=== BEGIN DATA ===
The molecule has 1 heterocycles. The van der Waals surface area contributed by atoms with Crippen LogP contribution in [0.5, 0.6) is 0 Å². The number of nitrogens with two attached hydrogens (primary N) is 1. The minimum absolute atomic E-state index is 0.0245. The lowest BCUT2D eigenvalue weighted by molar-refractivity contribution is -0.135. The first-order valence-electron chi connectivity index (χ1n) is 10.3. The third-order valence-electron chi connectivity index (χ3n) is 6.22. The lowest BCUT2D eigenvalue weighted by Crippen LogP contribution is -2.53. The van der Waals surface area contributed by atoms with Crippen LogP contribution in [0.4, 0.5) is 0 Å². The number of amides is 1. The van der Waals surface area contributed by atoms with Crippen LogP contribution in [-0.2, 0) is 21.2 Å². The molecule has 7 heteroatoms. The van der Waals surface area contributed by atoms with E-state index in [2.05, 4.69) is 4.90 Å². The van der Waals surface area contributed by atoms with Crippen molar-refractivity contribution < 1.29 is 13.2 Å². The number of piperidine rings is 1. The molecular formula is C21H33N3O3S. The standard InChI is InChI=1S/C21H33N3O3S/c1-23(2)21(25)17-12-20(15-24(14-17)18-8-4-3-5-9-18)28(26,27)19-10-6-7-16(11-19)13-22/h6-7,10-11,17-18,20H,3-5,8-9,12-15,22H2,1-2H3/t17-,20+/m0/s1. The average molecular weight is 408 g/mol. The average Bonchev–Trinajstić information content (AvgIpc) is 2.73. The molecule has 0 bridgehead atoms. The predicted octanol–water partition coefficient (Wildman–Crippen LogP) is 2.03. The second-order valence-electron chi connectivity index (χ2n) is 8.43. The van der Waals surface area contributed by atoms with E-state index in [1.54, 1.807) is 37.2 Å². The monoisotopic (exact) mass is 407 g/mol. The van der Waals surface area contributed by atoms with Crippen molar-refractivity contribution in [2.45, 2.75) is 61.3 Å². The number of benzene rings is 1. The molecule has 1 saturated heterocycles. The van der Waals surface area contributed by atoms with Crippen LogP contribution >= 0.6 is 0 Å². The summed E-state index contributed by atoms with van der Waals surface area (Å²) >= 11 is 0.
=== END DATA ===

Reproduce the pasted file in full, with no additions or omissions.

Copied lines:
The molecule has 1 heterocycles. The van der Waals surface area contributed by atoms with Crippen LogP contribution in [0.5, 0.6) is 0 Å². The number of nitrogens with two attached hydrogens (primary N) is 1. The minimum absolute atomic E-state index is 0.0245. The lowest BCUT2D eigenvalue weighted by molar-refractivity contribution is -0.135. The first-order valence-electron chi connectivity index (χ1n) is 10.3. The third-order valence-electron chi connectivity index (χ3n) is 6.22. The lowest BCUT2D eigenvalue weighted by Crippen LogP contribution is -2.53. The van der Waals surface area contributed by atoms with Crippen LogP contribution in [0.4, 0.5) is 0 Å². The number of amides is 1. The van der Waals surface area contributed by atoms with Crippen LogP contribution in [-0.2, 0) is 21.2 Å². The molecule has 7 heteroatoms. The van der Waals surface area contributed by atoms with E-state index in [2.05, 4.69) is 4.90 Å². The van der Waals surface area contributed by atoms with Crippen molar-refractivity contribution < 1.29 is 13.2 Å². The number of piperidine rings is 1. The molecular formula is C21H33N3O3S. The standard InChI is InChI=1S/C21H33N3O3S/c1-23(2)21(25)17-12-20(15-24(14-17)18-8-4-3-5-9-18)28(26,27)19-10-6-7-16(11-19)13-22/h6-7,10-11,17-18,20H,3-5,8-9,12-15,22H2,1-2H3/t17-,20+/m0/s1. The average molecular weight is 408 g/mol. The average Bonchev–Trinajstić information content (AvgIpc) is 2.73. The molecule has 0 bridgehead atoms. The predicted octanol–water partition coefficient (Wildman–Crippen LogP) is 2.03. The second-order valence-electron chi connectivity index (χ2n) is 8.43. The van der Waals surface area contributed by atoms with E-state index in [1.54, 1.807) is 37.2 Å². The monoisotopic (exact) mass is 407 g/mol. The van der Waals surface area contributed by atoms with Crippen molar-refractivity contribution in [2.45, 2.75) is 61.3 Å². The number of benzene rings is 1. The molecule has 1 saturated heterocycles. The van der Waals surface area contributed by atoms with Crippen LogP contribution >= 0.6 is 0 Å². The summed E-state index contributed by atoms with van der Waals surface area (Å²) >= 11 is 0.